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Inhaled nitric oxide improves pulmonary functions following massive pulmonary embolism


Acute pulmonary embolism increases pulmonary resistance and may lead to acute right ventricular failure and cardio circulatory collapse, possibly resulting in substantial morbidity and mortality. Inhaled nitric oxide (NO) dilates pulmonary blood vessels and has been used to reduce pulmonary vascular resistance in patients with chronic thromboembolic pulmonary hypertension and acute respiratory distress syndrome. This case series describes our experience with inhaled NO administered to four patients suffering from acute massive pulmonary embolism following abdominal surgery.


The four described patients were recovering from small bowel resection, pancreatoduodenectomy, hemipelvectomy or recent gastrointestinal bleeding and presented with severe respiratory and hemodynamic deterioration due to pulmonary embolism. Each received inhaled NO (20–25 ppm) via the inspiratory side of the breathing circuit of the ventilator. Pulmonary and systemic blood pressures, heart rate and gas exchange levels improved in all the patients within minutes after the initiation of NO administration.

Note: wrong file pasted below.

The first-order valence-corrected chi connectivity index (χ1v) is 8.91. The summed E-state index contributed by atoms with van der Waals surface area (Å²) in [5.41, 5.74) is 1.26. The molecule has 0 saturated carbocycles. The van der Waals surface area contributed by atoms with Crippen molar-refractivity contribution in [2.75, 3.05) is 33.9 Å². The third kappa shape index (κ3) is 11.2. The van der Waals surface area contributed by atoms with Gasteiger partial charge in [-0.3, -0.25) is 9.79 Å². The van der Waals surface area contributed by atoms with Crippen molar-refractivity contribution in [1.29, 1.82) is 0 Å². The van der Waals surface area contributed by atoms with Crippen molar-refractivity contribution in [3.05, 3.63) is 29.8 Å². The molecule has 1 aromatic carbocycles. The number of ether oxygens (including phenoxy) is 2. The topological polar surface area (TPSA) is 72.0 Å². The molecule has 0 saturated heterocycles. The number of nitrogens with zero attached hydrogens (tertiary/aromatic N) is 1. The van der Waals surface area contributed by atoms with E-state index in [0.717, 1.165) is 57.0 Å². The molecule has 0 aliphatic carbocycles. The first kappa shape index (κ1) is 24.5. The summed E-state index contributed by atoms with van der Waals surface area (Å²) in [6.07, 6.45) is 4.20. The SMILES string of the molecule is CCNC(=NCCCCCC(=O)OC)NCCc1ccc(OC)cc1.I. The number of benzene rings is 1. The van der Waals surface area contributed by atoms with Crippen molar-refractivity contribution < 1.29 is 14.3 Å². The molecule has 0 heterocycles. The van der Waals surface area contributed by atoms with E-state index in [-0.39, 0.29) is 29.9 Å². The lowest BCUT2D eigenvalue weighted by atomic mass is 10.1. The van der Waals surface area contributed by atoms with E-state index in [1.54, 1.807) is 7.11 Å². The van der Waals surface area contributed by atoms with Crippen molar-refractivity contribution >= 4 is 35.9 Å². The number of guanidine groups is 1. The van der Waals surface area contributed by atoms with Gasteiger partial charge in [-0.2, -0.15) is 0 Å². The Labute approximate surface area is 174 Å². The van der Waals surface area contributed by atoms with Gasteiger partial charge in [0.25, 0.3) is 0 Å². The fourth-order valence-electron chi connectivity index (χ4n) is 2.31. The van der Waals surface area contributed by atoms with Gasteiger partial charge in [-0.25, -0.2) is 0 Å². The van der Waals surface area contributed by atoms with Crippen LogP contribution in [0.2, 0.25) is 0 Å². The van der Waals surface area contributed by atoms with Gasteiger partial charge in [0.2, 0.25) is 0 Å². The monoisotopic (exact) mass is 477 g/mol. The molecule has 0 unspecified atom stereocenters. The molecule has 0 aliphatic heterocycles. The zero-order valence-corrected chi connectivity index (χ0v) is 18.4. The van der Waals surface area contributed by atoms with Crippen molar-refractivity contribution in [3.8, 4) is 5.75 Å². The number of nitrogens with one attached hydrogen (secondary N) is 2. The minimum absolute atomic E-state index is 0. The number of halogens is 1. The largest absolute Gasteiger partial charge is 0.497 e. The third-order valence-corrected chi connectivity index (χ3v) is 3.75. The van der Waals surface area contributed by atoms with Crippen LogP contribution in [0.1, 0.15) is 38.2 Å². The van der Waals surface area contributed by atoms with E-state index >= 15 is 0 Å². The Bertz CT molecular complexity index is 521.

Inhaled NO may be useful in treating acute massive pulmonary embolism. This potential application warrants further investigation.

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Szold, O., Khoury, W., Biderman, P. et al. Inhaled nitric oxide improves pulmonary functions following massive pulmonary embolism. Crit Care 10 (Suppl 1), P59 (2006).

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